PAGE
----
Monday, July 27, 2009

"Land of Mist and Snow" by Debra Doyle and James D. Macdonald

Why I read it: Another book by my instructors. It's not something I would have picked up myself, the civil war not being something I... well, I care about it, but I don't read about it, and I didn't watch that documentary series. Though the thing about "United State of Jones" on the Daily Show last week sure sounded interesting.

Bookmark: Library receipt

Tastes like chicken: "The Liveship Traders Trilogy" by Robin Hobb, except with more boat-tech. When I explained to people what it was, I called it "Master and Commander and Magic", though I've never read any Patrick O'Brien so I don't really know. Had something of the "Jonathan Strange and Mr. Norell" in it, too, with the two dueling wizards, and the history.

What I liked: Pages 120-121 were magic. So was page (I think it was ) 249, where one of the minor characters says "Oh, belike," and you can hear the sarcasm dripping, and it's like the way we say "Whatever" now, or "Yeah, right." I really like "belike", and Ed and I have been saying it for two days now.

Not so much: When I read the amazon reviews of something, I tend to go for the 1-stars first. Maybe I like to watch train wrecks or something. Anyway, the complaints there fell into two categories: too many boat-words, and un-huggable characters. For the first, I think that was voice. The main character is a sailor, so he's going to use the boat words for things. I think that's a good thing. If he was using 20th-21st century words for things, or explaining them, or calling them "the sail strings" and "that thing at the front of the boat" and stuff, I would have found the character quite unreliable. One of the problems with the liveships books for me might have been that the main character didn't use enough boat words for me to really believe that it was her boat, and they ought to give it back. As for unlikable characters, so what? What Ursula K. LeGuin said.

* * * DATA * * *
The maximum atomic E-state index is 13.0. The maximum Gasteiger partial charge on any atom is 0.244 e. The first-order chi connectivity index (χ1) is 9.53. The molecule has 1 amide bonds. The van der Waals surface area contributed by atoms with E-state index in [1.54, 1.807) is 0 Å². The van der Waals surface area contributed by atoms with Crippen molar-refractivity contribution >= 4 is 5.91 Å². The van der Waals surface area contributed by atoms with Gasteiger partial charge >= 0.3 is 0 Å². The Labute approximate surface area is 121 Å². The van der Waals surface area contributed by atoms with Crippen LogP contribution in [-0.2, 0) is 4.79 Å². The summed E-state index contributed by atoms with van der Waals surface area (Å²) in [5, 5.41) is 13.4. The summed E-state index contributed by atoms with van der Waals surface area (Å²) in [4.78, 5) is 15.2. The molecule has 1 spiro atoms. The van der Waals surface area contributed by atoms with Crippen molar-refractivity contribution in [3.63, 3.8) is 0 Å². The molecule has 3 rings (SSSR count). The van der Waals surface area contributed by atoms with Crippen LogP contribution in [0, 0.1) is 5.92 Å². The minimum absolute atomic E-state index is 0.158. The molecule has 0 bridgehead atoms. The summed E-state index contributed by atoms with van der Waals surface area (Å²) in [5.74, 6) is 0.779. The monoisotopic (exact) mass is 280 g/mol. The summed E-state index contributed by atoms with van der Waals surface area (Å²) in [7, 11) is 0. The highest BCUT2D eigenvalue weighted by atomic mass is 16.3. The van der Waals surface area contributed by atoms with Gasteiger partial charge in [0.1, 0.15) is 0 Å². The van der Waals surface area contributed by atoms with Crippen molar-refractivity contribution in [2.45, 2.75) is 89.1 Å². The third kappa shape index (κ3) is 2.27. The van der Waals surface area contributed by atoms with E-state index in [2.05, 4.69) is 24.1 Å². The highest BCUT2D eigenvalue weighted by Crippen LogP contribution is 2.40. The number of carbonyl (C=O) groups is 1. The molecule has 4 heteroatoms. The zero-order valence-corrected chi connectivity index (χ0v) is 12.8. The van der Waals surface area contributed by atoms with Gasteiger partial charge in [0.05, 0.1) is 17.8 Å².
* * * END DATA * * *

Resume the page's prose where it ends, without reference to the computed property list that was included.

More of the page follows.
Lesson: It was neat the way this book was put together. There were letters, diaries, and the narrative of John Nevis. Structurally similar to how "The Historian" was put together, in fact. I would like to try that structure sometime. Maybe when I've finished some of this other stuff. Maybe that would be how to handle the karate zombies story...

Friday, July 17, 2009

"Tales of the Unexpected" by Roald Dahl

Why I read it: Short stories -- seemed like a good carry-around book. I bought this at a flea market a while back because I'd heard RD's adult-targeted fiction was disturbing and haunting.

Bookmark: Tag from a "two-journal set" someone must have given me. I love gifts of paper products.

Tastes like Chicken: After a while these stories began to be predictable in their unexpectedness. I started to read them the way one reads an Encyclopedia Brown collection -- trying to guess what their twist ending was going to be. There was no magic, no supernatural, only humans being asses to one another.

What I liked: Interesting to read short stories. They were structurally sound. They all had endings, which is nice. Also, Roald Dahl seems to have had a lot of knowledge about a lot of different stuff, because the details seemed believable to me -- about art, wine, music, etc.